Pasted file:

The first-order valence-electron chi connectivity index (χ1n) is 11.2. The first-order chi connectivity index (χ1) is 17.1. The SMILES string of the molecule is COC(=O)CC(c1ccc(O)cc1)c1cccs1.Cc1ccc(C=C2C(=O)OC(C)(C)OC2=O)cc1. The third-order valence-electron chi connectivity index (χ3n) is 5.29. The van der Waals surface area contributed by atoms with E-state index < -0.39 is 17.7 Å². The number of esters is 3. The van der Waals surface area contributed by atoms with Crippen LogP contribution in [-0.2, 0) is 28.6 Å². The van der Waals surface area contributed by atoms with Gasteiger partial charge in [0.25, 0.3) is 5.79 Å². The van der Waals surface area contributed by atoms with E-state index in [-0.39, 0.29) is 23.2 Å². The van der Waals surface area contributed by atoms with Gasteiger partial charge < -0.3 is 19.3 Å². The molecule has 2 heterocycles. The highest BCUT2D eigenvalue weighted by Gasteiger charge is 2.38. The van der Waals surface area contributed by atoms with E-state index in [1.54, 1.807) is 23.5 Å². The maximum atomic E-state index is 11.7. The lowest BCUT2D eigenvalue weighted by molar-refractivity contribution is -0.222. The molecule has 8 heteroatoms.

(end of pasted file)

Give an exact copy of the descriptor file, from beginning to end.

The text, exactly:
The first-order valence-electron chi connectivity index (χ1n) is 11.2. The first-order chi connectivity index (χ1) is 17.1. The SMILES string of the molecule is COC(=O)CC(c1ccc(O)cc1)c1cccs1.Cc1ccc(C=C2C(=O)OC(C)(C)OC2=O)cc1. The third-order valence-electron chi connectivity index (χ3n) is 5.29. The van der Waals surface area contributed by atoms with E-state index < -0.39 is 17.7 Å². The number of esters is 3. The van der Waals surface area contributed by atoms with Crippen LogP contribution in [-0.2, 0) is 28.6 Å². The van der Waals surface area contributed by atoms with Gasteiger partial charge in [0.25, 0.3) is 5.79 Å². The van der Waals surface area contributed by atoms with E-state index in [-0.39, 0.29) is 23.2 Å². The van der Waals surface area contributed by atoms with Gasteiger partial charge < -0.3 is 19.3 Å². The molecule has 2 heterocycles. The highest BCUT2D eigenvalue weighted by Gasteiger charge is 2.38. The van der Waals surface area contributed by atoms with E-state index in [1.54, 1.807) is 23.5 Å². The maximum atomic E-state index is 11.7. The lowest BCUT2D eigenvalue weighted by molar-refractivity contribution is -0.222. The molecule has 8 heteroatoms.